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In an interview with Politico's Playbook, the Berkshire Hathaway CEO outlined his perspective on the U.S. economy, which Donald Trump described as being in the "weakest so-called recovery since the Great Depression."
Buffett, a vocal supporter of Hillary Clinton, begs to differ. Here are his main arguments about where the economy stands and what it will take for growth to accelerate:
#1) A 2% growth rate is nothing to sneeze at:
Okay, the modest 2% growth that the U.S. economy has experienced in recent years is nothing like the 3%+ growth in gross domestic product in the 1980s and '90s, or the 4%+ growth rate of the 1960s.
But contrary to popular political rhetoric, a projected economic growth rate of 2% through 2017 is not terrible, Buffett said. He points out:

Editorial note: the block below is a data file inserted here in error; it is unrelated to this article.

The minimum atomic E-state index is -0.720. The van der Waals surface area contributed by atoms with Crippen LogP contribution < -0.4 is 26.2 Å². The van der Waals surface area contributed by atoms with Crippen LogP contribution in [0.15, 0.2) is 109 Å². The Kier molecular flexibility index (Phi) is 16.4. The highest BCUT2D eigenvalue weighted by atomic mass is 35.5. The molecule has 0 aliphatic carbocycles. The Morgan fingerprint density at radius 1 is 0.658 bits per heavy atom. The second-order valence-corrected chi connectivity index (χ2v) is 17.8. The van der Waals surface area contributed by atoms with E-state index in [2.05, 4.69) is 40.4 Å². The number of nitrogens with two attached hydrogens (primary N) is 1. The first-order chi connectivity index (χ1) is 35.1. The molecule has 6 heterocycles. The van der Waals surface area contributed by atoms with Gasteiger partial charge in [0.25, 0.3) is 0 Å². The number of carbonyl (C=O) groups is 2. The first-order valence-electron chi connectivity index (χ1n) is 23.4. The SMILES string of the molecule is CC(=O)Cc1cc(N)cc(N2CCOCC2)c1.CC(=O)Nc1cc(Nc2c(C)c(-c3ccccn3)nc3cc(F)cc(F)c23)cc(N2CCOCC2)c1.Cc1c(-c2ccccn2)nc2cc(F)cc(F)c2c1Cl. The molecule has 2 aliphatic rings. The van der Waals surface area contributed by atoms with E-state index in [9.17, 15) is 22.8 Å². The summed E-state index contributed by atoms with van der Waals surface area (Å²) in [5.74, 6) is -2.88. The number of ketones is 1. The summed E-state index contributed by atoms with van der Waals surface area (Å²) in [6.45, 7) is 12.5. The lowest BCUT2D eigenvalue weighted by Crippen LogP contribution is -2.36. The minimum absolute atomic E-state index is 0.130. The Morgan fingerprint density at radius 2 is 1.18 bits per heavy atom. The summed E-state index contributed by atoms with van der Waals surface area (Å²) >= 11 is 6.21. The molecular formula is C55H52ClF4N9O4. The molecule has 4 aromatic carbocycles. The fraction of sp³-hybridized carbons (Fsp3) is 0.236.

#2) You can't expect much faster growth coming out of the financial crisis.
Buffett's argument seems to directly contradict Trump's negative views on the U.S. economy.
But Buffett says there's a reason why this rebound still feels like the slowest recovery since the Great Depression to some. That's because the global financial crisis was the closest thing the economy has seen to the Depression in nearly a century. And it takes a long time to get over the lingering effects of major economic crises.
#3) As productivity grows, so will the economy.
To be sure, the U.S. economy faces persistent economic challenges today — sluggish wage growth is often cited as a primary contributor to worker malaise, and the seven-year-old bull market is long overdue for a correction. But Buffett believes the real key to re-accelerating the economy is innovation and productivity.
The bad news: Productivity has declined over the last three quarters, far off economists' estimates that the measure of U.S. output would actually improve.
So, is our economy "pretty damn good" after all? That depends on your expectations.